Wall Street and Vine in the WSJ

Larry Ribstein —  14 October 2011

Today’s WSJ covers Hollywood’s treatment of business.  And so, of course, they went to the Source (link added):

Hollywood has been famously left-leaning for decades, even as it teemed with shrewd business operators. Larry Ribstein, a professor of law at the University of Illinois who wrote a paper called “Wall Street and Vine” about the historically negative portrayal of business in film, concludes that the ongoing antipathy to corporate execs in films has nothing to do with politics. Rather, many creative types—notably screenwriters and directors—are expressing their own perennial resentment of bottom-line focused studio heads, who often seek to dilute a film’s message for mass-market appeal.

Orson Welles, director of the 1941 classic “Citizen Kane,” about a ruthless media mogul based on William Randolph Hearst, detested interference and famously refused to allow studio executives to visit the set. “He was feeling that artist resentment,” says Mr. Ribstein.

The Journal article has interesting background on the current “Margin Call,” which it describes as unusually fair to business, and suggests it’s because the director’s (J.C. Chandor) father, worked for Merrill Lynch:

A low-budget movie with a high-powered cast, its Wall Street characters are flawed, cynical—but, for once, actually human. * * *.

Mr. Chandor says he wanted to draw a more balanced portrait of the financiers who were being demonized in the media for causing the global economic collapse. The caricatures of executives being denounced by politicians at the time bore little resemblance to Mr. Chandor’s dad, he says.

I wonder how sympathetic the film comes out. I remember another director whose father worked in the securities industry — Oliver Stone.  (My article about Wall Street discusses, among other things, all the father-son threads in the movie).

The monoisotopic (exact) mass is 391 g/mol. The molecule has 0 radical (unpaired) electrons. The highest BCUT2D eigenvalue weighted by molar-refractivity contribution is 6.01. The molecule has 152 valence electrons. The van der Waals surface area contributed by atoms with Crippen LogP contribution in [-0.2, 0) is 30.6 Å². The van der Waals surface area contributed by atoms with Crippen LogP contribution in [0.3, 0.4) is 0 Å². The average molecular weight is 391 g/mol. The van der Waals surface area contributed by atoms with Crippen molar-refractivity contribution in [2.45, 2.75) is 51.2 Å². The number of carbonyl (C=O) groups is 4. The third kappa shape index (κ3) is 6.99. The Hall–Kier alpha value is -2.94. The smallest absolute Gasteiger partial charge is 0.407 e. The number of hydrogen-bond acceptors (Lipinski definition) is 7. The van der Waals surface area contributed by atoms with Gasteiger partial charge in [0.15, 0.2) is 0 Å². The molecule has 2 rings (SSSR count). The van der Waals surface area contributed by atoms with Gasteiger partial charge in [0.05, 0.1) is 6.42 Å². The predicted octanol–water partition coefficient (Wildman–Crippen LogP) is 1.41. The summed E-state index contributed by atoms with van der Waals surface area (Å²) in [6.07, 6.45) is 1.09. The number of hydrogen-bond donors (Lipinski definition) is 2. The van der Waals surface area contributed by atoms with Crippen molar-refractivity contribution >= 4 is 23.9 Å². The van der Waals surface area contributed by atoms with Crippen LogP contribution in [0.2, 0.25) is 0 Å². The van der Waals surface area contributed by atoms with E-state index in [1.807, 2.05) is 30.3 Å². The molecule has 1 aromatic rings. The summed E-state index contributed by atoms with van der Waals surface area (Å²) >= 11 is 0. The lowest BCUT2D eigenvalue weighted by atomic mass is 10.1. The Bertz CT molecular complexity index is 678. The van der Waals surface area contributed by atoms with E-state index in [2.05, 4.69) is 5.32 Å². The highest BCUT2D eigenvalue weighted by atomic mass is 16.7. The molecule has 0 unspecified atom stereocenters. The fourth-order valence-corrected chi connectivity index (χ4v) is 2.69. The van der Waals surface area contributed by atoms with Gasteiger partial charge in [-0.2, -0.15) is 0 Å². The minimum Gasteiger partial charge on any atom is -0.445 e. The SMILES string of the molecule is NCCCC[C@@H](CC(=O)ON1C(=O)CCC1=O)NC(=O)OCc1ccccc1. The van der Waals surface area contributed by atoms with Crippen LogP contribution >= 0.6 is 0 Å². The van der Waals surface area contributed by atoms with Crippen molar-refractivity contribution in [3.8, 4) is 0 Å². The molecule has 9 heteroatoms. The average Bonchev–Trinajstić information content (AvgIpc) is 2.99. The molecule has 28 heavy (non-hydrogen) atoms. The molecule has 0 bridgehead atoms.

Larry Ribstein


Professor of Law, University of Illinois College of Law

2 responses to Wall Street and Vine in the WSJ


    Brad DeLong’s timely insight

    Yet that day of getting serious about building a model that could match the time series never came.

    Moreover, I would say that it will not come.

    Any rational-expectations model must match the ex post distribution of economic outcomes to the ex ante expectations of economic agents. Thus if it analyzes the post-World War II U.S., it must now must assume that 2008 was always in people’s minds as a possible outcome that had some significant probability.

    But, in fact, 2008 was a close-to-zero probability event.

    James Cayne and John Fuld each lost about $1,000,000,000 and destroyed their firms in 2008–if they had seen any significant possibility of that coming, they would have acted very differently. The investors in and holders of options on Citigroup lost 93% of their money as a result of 2008. The investors in and holders of options on Bank of America lost 85% of their money as a result of 2008. The investors in and holders of options on Morgan Stanley lost more than 75% of their money.

    It is not the case that the senior executives of these banks understood the risks that they were running, gambled, and lost. They had no clue that they were holding as much mortgage risk or house price risk or AIG risk as they were. They had little clue that the lower tail of the house price change distribution was as large as it turned out to be–and they confidently expected the Federal Reserve to save them and the economy and keep them out of that lower tail. They were not stupid. It was just that the world turned out to be stranger than they, given who they were and what their life-experience had been, imagined. As one former major Wall Street CEO once told me: you never know what your beta really is, because there is always some important of systemic risks that eludes you.

    Any rational expectations econometric analysis of the U.S. financial sector will hae to assume that economic agents had an average expectation that 2% of the time the next year would be like 2008. And that is simply wrong: the expectation that 2008 would come was 0.02%, or at most 0.2%.

    So it simply can’t be done. The rational expectations assumption that agents anticipate the probability distribution of outcomes predicted by the correct economic model is simply wrong.

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